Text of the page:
The Texas heat can be unbearable, but people of all ages look forward to the summer months. There are many fun things to do for families with young folks not in school, the cost of which can often qualify for tax credits or deductions. Parents of older kids also need to remember that those with part-time work or a full-time seasonal job can file a federal tax return to get back money if they are due to get a refund on money withheld on paychecks.
Below is a shortlist of tips to consider long before we get into tax season next year:
- Newlyweds: Couples traditionally marry in the summer months, so anyone changing their name should report this to the Social Security Administration. They should also report an address change to the U.S. Postal Service, employers and the IRS. This will all help avoid unnecessary headaches during next year’s tax season.
- Cash for camp: Although sleep-away camp does not count, day camps can qualify as an expense for Child and Dependent Care Credit.
- Part-time and summer work: Businesses that cut paychecks must withhold Social Security and Medicare taxes even if the employee does not meet the tax-paying threshold. The child should receive a Form W-2, Wage and Tax Statement even if they no longer work there. Parents can then use this information to help junior file next year and get a tax refund.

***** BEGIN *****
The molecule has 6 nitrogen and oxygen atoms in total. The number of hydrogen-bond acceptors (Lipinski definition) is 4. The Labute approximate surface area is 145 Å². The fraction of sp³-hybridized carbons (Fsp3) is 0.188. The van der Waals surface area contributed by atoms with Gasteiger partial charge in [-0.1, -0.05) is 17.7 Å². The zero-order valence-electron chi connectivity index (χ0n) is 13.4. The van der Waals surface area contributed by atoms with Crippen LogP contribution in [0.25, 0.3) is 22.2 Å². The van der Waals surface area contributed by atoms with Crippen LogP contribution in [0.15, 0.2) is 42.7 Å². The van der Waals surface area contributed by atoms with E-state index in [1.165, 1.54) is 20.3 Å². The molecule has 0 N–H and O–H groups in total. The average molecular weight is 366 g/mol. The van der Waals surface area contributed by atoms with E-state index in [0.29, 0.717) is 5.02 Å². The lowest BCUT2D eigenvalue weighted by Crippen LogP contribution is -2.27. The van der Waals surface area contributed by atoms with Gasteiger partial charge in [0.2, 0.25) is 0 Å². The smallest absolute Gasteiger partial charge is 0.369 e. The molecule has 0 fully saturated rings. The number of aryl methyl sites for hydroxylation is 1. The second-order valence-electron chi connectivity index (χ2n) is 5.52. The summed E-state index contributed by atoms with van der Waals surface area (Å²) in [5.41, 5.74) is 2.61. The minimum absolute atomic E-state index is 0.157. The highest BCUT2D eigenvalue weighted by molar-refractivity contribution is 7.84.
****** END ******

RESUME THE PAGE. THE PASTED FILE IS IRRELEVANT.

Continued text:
- Correct worker classification: A topic for any season, businesses need to correctly determine whether the child was an employee or a contractor. Remember that contractors are responsible for paying their own income taxes, Medicare and Social Security.
Legal guidance may be necessary
Businesses or parents with questions about summer help may need to consult with an attorney, particularly if they have faced tax disputes in the past. Experienced tax law attorneys can answer questions, clarify matters and help taxpayers who have a dispute with the IRS or the state.